Are carrots good for dogs?
Absolutely! Carrots for dogs offer many health benefits when added to the dog’s daily meals. How much of the health benefits a dog can reap from eating carrots depends on the carrots you choose to feed – because not all carrots are equal!
Colorful vegetables indicate nutrient density. By adding a colorful vegetable like carrots to your dogs’ diets, you are providing your pet with a concentrated source of vitamins, minerals, antioxidants, phytonutrients and fiber to nourish their bodies in an amazing way that cannot be replicated with any synthetic vitamins.
How fresh are the carrots I am buying?
Like all root vegetables, carrots start loosing their valuable nutrients as soon as they come out of the ground at harvest. Therefore, the carrots you buy at the grocery store may be less nutritious than you think, depending on were they were grown, when they were harvested, how long they spent in transportation, and how long they have been sitting under the light in the produce department. Light, air and moisture diminish the nutrient content.
When selecting carrots, they should be firm, relatively straight and bright in color. Limp and rubbery carrots should be avoided as these are indications that they are past their prime. The brightness of the orange color reflects the amount of nutrients present. If the greens are still attached, they should be brightly colored, feathery, and not wilted. When the greens have been removed, check the top of the carrots for dark coloration, an indication that they are no longer fresh.
Be aware of baby carrots because they are not actually “baby” carrots at all but rather are less-than-perfect carrots that have been shaved down to a smaller size. Not only are baby carrots more expensive than whole carrots, they’re also typically given a chlorine bath to prolong shelf life.
Why does it matter where the carrots are grown?
It does matter where the carrots were grown because that is an indicator how nutritious the vegetable is.
Growing nutrient-dense foods may be a thing of the past because there is much evidence that our soils are depleted of nutrients as a result of modern industrial farming. The minerals and phytonutrients historically derived from rich and fertile soil are diminishing in our vegetables. Not only is the same farmland constantly re-cultivated without replenishing phytonutrients which yields nutrient deficient crops, but much effort has been put towards breeding new varieties of crops that provide greater yield, pesticide resistance and climate adaption to grow crops bigger and more rapidly. However, the ability to uptake nutrients has not kept pace with that rapid growth. Much of what is being grown in this day and age is quantity at the expense of quality.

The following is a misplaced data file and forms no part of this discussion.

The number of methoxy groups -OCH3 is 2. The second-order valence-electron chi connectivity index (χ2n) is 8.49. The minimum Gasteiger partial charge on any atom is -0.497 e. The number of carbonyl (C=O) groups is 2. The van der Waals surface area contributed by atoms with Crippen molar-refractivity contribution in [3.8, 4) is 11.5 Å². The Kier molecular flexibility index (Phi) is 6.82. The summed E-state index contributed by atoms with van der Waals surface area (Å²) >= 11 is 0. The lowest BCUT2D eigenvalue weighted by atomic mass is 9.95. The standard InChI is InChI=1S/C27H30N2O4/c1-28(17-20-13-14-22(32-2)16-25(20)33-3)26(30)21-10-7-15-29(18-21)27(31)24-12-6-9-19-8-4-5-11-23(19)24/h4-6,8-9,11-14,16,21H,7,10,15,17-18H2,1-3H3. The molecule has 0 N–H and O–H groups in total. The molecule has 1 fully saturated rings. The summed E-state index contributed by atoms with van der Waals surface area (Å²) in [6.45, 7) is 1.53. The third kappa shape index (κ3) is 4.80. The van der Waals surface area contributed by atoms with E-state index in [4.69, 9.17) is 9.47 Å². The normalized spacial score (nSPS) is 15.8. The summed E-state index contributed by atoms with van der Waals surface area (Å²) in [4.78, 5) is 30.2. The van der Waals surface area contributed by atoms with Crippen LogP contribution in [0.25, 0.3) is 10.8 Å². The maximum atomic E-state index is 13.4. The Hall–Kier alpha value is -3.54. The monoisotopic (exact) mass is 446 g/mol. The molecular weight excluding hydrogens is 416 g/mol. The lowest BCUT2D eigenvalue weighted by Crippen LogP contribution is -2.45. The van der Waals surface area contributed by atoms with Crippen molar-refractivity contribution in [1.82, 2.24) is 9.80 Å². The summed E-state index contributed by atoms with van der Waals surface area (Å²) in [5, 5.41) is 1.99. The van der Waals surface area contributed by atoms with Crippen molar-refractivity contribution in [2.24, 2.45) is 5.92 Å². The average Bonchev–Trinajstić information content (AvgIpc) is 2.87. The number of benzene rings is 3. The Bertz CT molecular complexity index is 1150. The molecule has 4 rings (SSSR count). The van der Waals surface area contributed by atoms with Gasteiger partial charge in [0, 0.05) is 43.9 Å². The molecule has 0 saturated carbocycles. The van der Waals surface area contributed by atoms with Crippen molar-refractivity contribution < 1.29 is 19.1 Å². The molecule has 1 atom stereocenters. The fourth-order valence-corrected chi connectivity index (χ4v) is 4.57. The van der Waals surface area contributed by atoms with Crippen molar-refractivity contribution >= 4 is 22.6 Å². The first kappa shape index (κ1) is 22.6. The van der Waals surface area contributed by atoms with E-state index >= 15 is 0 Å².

The Organic Consumers Association cites several studies with findings of diminishing nutrients: An analysis done by Kushi Institute of nutrient data from 1975 to 1997 found that the average calcium levels in 12 fresh vegetables dropped 27 percent; iron levels 37 percent; vitamin A levels 21 percent, and vitamin C levels 30 percent. Another study of British nutrient data from 1930 to 1980, published in the British Food Journal found that in 20 vegetables the average calcium content had declined 19 percent; iron 22 percent; and potassium 14 percent. Yet another study concluded that one would have to eat eight oranges today to derive the same amount of Vitamin A as our grandparents would have gotten from one.
Many experts believe the depletion of nutrients in our soil is responsible for many of the degenerative diseases that are more prevalent now than they were in our ancestors. Yes, our ancestors had a shorter lifespan, but their primary cause of death was infection or injury, not degenerative diseases.
Nutritious vegetables are grown in rich and fertile soil
Northern Germany is one of the places that still has extremely rich and fertile soil and better farming practices that include alternating fields between growing seasons to give land time to restore, and the use of pesticides and fertilizers its much more controlled.
Nutritious Carrots for Dogs
We pride ourselves to import Olewo Dehydrated Carrots for Dogs from Germany. The product is made from 100% fresh, non-GMO carrots without additives and preserved naturally through dehydration. These carrots are much more nutritious because of where they were grown, and at Olewo the carrots go directly to preparation after harvest to avoid nutrient loss.
When Olewo Carrots are rehydrated in warm water and added to your dog’s daily meals, they have fresh food appearance with a nutritional value that closely resembles the fresh carrots they were made of.
Therefore, Olewo Carrots are very effective and pet owners are actually able to see a difference in the health of their dog, often after feeding the product for just a short amount of time.
Olewo Carrots are prepared to be easily digested by dogs so they can assimilate, absorb and utilize the amazing nutrition in carrots to benefit their health.